As an Infectious Disease specialist, he writes authoritatively – I closely followed his regular updates and detailed coverage of the Zika outbreak. Dr Li also regularly discusses interesting infectious disease cases, so if you enjoy cracking medical mysteries, this is the blog for you.
Infectious disease aside, MIPHIDIC also covers nuances of the Singapore healthcare system – I found accounts of his experiences within the public and private sector particularly enlightening.
Overall, MIPHIDIC is probably more catered towards medical professionals, but those who fancy themselves as a bit of a Dr House will also love his blog.
3. Dr Tan and Partners
Dr Tan and Partners blog comprises a group of doctor writers who work for Dr Tan And Partner clinics.
I made a sole exception to the “unaffiliated rule” just for their blog, as I’m a fan of the manner in which they explain information simply through a combination of short videos and blog posts. It’s regularly updated with mainly GP-related topics, and probably contains the largest amount of medical content in Singapore.
The blog is particularly useful for sexual health-related content (as the clinic has a special interest in STD screening and sexual health). Do note that some articles naturally have a slant towards their clinic’s services, especially with regard to aesthetic medicine.
4. Winnie the Pooh’s Medicine Pot
Winnie the Pooh’s Medicine Pot is run by Dr Gerald Tan, a radiologist who shares tips and insight into NUS medical school life, undergraduate education, and the healthcare system in Singapore. It contains plenty of useful resources for medical students and junior doctors.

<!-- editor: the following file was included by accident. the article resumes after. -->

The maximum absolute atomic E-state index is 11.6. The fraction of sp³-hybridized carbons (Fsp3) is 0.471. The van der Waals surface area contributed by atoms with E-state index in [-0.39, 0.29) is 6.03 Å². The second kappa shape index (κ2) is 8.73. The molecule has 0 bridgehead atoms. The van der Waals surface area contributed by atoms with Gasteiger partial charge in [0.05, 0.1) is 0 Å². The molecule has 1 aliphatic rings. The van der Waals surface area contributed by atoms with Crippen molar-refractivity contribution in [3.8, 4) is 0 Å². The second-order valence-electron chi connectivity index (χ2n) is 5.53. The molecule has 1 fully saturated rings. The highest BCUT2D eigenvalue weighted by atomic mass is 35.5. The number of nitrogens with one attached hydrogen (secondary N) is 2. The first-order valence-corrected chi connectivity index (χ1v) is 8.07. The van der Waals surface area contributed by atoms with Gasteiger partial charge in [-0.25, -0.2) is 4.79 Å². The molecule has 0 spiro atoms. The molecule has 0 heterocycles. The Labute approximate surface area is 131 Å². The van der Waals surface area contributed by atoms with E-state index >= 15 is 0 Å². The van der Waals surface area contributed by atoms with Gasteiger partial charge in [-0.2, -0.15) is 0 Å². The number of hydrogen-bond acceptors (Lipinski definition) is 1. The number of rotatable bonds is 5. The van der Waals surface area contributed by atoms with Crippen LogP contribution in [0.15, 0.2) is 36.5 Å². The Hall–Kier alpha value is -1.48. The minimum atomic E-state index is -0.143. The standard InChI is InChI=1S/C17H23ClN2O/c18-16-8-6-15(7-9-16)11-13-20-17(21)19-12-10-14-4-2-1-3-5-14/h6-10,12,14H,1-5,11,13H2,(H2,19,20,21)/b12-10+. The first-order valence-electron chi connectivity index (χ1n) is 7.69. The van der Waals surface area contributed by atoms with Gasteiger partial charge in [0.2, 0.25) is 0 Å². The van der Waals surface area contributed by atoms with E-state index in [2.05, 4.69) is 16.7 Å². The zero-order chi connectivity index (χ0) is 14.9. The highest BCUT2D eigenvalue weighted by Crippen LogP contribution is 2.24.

There’s also a news archive section dedicated purely towards health-care related news articles in Singapore.
The website could probably do with a layout overhaul for site navigability (Dr Tan has been running the website since 2002 at least), but I find the Winnie the Pooh themed design compellingly charming myself.
DxD is written primarily for the “Buzzfeed-conditioned” crowd, so there’s more emphasis on accessible, social content for Singaporeans in their 20s to 30s.
It serves as an unaffiliated platform for doctors and dentists to share accurate medical information and personal experiences. There’s also a free Ask A Doctor section that allows readers to address questions to a team of independent doctors and dentists.
The premise behind DxD was: Wouldn’t it be amazing if more doctors could reach out directly to Singaporeans and positively influence health, a spin on the social influencers of today whose sole purpose is to influence you to go out and spend money?
Some examples of popular posts include:
The government spends a lot of money on “upstream prevention” of disease by encouraging good diet and exercise from young.
I feel that the lack of doctor blogs in Singapore is a real shame, as it represents a missed opportunity for more doctors to connect directly with the youths of today.
As an increasing number of doctors collaborate to share their knowledge online, DxD hopes to collectively create a much better awareness of healthy living in Singapore.